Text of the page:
In typical Henry VIII style, the king used Luther's accusation later when he wished to dissolve his marriage with Katherine of Aragon. Claiming that it was Wolsey's hand behind his defense of the sacrament of marriage, Henry appealed for support. Luther, who in his booklet 'Against Henry, King of the English' had been open-handed with insults for the king, gave his support to the devoutly Catholic Katherine. Among other choice words, Luther accused the king of being 'a fool,' 'effeminately querulous,' and 'stupid.'

Henry began as a staunch supporter of the Catholic Church while Luther hoped to reform it. Despite their original intentions, it was Henry who broke with Rome while Protestants took up Luther's name to apply it to their own movement. These two men's motivations were completely different, although they led to the same result. Henry began the Church of England to exert his own authority over that of the pope, while Luther had not intended to start his own church but to correct the corruption in Rome.

Both men took their important places in Reformation history, though neither began with the goal of separating from Rome. With the benefit of 500 years of hindsight, we can see how each of these men helped lead the Protestant movement. Henry set the stage for reformation in England, despite the fact that his faith was Catholic in all tenets besides papal authority, with his 1534 Act of Supremacy. Once the break had been made, it was easy for his son, Edward VI, or advisors acting with his authority, to usher in full Protestantism.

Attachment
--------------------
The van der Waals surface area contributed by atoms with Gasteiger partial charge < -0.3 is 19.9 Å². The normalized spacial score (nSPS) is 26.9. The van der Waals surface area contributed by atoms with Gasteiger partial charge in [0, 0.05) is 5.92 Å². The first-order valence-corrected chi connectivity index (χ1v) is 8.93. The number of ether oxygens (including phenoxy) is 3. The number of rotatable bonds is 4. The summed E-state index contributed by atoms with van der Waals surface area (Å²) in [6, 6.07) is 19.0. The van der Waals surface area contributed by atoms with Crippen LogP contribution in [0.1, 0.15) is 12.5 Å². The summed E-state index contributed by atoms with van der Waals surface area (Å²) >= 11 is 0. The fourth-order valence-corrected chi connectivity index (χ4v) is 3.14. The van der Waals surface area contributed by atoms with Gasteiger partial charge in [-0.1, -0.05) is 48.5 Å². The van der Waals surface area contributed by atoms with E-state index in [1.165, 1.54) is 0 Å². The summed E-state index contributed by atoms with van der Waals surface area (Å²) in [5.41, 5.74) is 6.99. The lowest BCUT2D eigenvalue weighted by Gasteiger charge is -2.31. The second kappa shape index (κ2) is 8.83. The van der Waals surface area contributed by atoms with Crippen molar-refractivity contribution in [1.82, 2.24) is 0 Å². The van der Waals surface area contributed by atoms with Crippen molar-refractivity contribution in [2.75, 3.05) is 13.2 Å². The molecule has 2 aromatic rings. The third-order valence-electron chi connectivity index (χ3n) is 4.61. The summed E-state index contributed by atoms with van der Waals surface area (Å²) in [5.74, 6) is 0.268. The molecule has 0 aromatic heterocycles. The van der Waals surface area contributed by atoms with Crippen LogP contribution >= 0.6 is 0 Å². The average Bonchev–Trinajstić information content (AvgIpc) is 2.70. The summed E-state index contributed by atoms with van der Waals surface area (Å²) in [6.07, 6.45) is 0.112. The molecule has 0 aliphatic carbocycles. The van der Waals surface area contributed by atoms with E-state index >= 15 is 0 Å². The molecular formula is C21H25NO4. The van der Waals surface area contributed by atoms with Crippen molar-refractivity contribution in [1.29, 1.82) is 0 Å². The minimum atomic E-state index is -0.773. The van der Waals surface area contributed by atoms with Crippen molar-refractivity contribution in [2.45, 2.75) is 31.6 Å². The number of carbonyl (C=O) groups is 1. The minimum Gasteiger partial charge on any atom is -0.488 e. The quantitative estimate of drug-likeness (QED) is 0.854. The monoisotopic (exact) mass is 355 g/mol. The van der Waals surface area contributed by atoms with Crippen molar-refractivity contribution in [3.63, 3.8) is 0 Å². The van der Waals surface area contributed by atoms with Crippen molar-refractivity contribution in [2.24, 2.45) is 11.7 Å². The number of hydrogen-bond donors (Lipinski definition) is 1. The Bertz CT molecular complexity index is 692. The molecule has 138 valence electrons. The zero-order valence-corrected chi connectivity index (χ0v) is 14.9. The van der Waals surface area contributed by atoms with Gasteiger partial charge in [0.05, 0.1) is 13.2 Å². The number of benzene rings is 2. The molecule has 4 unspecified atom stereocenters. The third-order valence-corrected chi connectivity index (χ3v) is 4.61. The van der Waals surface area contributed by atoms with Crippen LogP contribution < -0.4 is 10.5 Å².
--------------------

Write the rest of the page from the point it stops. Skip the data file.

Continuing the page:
Henry VIII and the Barber Surgeons
by Hans Holbein the Younger
Luther agreed with Henry that the Pope was not the highest or an infallible authority. However, while Henry wished to place himself above all others, Luther preached that the Bible alone - sola scriptura - could offer the authority of God. They would have also agreed upon the true presence of Jesus' body and blood in the sacramental bread and wine. Henry had subjects punished for denying transubstantiation, and it was a point that Luther refused to budge on despite the urging of other reformists. Christians today remain divided on the topic.
These two giants of the early 16th century died less than a year apart, Martin Luther on February 18, 1546, and Henry on January 28, 1547. One can only imagine what they would think of the impact that their ideas and actions continue to have on our society 500 years later.

Additional Reading
Martin Luther: Renegade and Prophet by Lyndal Roper
Various writings of Henry VIII and Martin Luther


All images in the public domain through Wikimedia Commons
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Samantha Wilcoxson is the author of the Plantagenet Embers series featuring women of the Wars of the Roses and Tudor England.

An incurable bibliophile and sufferer of wanderlust, Samantha lives in Michigan with her husband and three teenagers. You can connect with her on her blog or on FacebookTwitterInstagram, and Goodreads.

3 comments:

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  2. I find this fascinating, that Luther did not reject the foundational beliefs of the Catholic church and was only trying to reform. Very interesting comparison between his goals and Henry's.

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    1. Thanks! Luther's objectives changed, of course, when his ideas were not well-received, but initially he had no intention of splitting the church, let alone setting himself up as the head of it. On the other hand, Henry always believed himself the highest authority. ;-)